The 2018 Brazilian elections will be the most digital in the history of Brazil and the use of the internet will be crucial to the success of candidates and political parties. The use of internet by political campaigns already happened in 2014, but it has become increasingly more relevant, especially since 2016. A study published by the Getulio Vargas Foundation (FGV) that analyzed automated Twitter profiles pointed out that bots were responsible for the dissemination of fake news in social media platforms during the 2014 elections. In light of that, different Brazilian government bodies are seeking ways to address, monitor and punish the deliberate dissemination of fake news, and the use of other mechanisms that might unduly influence how citizens receive information, especially in the electoral context. Between 2014 and 2018, the Electoral Justice approved a series of new rules regarding electoral campaigns on the internet. The elections of October 2018 will be the first elections in which paid advertisement in the internet will be permitted. Candidates will be allowed to pay to boost posts, but it will be prohibited to use bots or fake profiles to increase the visibility of content.

The Brazilian Supreme Electoral Court established a Consultative Council about Internet and Elections, with 11 members, including representatives of the Electoral Justice, the federal government, the Brazilian Army, the Brazilian Intelligence Agency (Abin), among other entities. Its objective is to develop studies about electoral rules and the influence of the internet on elections, especially about the risk of fake news and the use of robots in the dissemination of information. In addition, the Federal Police has established a task force, which aims at developing strategies to prevent the production of fake news and to limit its reach. At the Brazilian National Congress, at least 14 bills were recently proposed aimed at combating and punishing the production and dissemination of fake news. The projects are still in the initial stage of the legislative process, but there are concerns that, if approved, they might be used by politicians to control the content available about them and to curtail freedom of expression. Considering the risks to civil liberties and digital rights, civil society organizations have been discussing alternatives to deal with the issue. The manifesto #Nãovaletudo ("Not everything is allowed") has been signed by 34 organizations and advocates the ethical use of technology in elections.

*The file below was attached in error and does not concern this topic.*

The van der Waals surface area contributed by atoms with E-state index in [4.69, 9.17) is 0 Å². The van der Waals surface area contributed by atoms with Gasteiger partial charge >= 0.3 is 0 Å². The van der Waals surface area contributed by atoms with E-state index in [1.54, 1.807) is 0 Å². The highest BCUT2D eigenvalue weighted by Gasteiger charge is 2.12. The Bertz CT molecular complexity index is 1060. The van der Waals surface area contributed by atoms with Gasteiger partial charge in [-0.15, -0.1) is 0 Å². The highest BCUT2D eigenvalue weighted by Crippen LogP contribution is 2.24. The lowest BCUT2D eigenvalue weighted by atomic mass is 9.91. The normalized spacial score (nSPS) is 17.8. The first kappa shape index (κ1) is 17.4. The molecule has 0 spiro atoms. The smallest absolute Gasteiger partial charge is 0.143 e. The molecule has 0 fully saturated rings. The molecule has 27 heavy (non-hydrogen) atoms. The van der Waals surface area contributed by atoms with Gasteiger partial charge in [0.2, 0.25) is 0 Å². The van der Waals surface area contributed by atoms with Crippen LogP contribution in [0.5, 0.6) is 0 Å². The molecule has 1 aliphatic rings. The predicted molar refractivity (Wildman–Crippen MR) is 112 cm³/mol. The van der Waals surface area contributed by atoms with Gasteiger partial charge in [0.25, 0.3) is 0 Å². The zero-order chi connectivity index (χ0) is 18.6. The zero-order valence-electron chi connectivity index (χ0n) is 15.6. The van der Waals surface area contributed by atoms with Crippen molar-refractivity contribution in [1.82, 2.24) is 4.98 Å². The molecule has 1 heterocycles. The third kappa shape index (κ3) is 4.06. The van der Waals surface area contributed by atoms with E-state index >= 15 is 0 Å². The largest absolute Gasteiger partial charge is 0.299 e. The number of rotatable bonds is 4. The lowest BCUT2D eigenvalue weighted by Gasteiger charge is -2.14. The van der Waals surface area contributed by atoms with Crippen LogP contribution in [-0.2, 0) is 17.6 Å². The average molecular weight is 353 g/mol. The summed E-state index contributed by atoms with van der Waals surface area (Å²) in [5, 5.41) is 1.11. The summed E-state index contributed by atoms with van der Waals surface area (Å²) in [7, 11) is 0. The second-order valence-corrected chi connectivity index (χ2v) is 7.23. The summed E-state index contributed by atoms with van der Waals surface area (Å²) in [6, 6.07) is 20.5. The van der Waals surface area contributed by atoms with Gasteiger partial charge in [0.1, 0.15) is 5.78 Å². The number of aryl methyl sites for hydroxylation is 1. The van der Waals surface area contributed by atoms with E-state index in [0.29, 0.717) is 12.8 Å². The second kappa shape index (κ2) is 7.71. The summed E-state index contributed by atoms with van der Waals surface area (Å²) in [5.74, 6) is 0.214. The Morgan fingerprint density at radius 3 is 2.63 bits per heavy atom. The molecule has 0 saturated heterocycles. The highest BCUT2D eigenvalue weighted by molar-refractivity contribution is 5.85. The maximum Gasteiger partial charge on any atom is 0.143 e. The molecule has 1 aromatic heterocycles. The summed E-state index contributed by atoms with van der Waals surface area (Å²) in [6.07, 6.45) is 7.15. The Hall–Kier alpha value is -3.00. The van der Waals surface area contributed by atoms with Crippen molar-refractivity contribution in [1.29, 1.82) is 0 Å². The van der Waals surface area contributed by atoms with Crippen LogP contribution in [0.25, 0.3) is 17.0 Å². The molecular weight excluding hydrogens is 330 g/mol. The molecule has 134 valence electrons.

Regarding InternetLab’s activities to address these issues, we offered the course “Direito eleitoral e internet: fundamentos técnicos e tutela jurídica” (Electoral law and internet: technical foundations and legal protection), attended by electoral judges and their advisers, members of the Public Prosecutor's Office and from the Brazilian Bar Association. The course was based on the book “Direito eleitoral na era digital” (Electoral law in the digital age), which was written by InternetLab’s researchers and will be published soon. InternetLab also co-authored the book “Sobrevivendo nas redes” (Surviving the Networks), a guide about the use of internet platforms for political debate, which was published in March 2018. We were part of a panel in the event "Internet Challenges in the Democratic Debate and the Elections," held by the Brazilian Internet Steering Committee (CGI.br) and participated in the launch event of the "Platform for Freedom of Expression and Democracy" (Pled), created to promote discussions about the impact of fake news and its relation to freedom of expression and the political debate. InternetLab directors and researches also published Op-Eds and provided interviews to media outlets about the topic.

 

Institute of Communication Sciences (ISCC) - France

France's National Assembly is currently examining a bill of law on fake news. The drafts were first brought to the attention of the public due to leaks in the media (the first one was by Marc Rees in Nextinpact). The first text regroups the main provisions while the second (organic law) aims at enforcing these new dispositions during the period surrounding a presidential election: 

- Increased transparency from social media platforms regarding sponsored contents (disclosing the identities of advertisers paying to spread content).

- At election time: emergency procedure (“référé”) will allow judges to order media to take down fake news if it is massively and artificially spread.

- Social Media Platforms will also be required to scrub fake news notified by their users.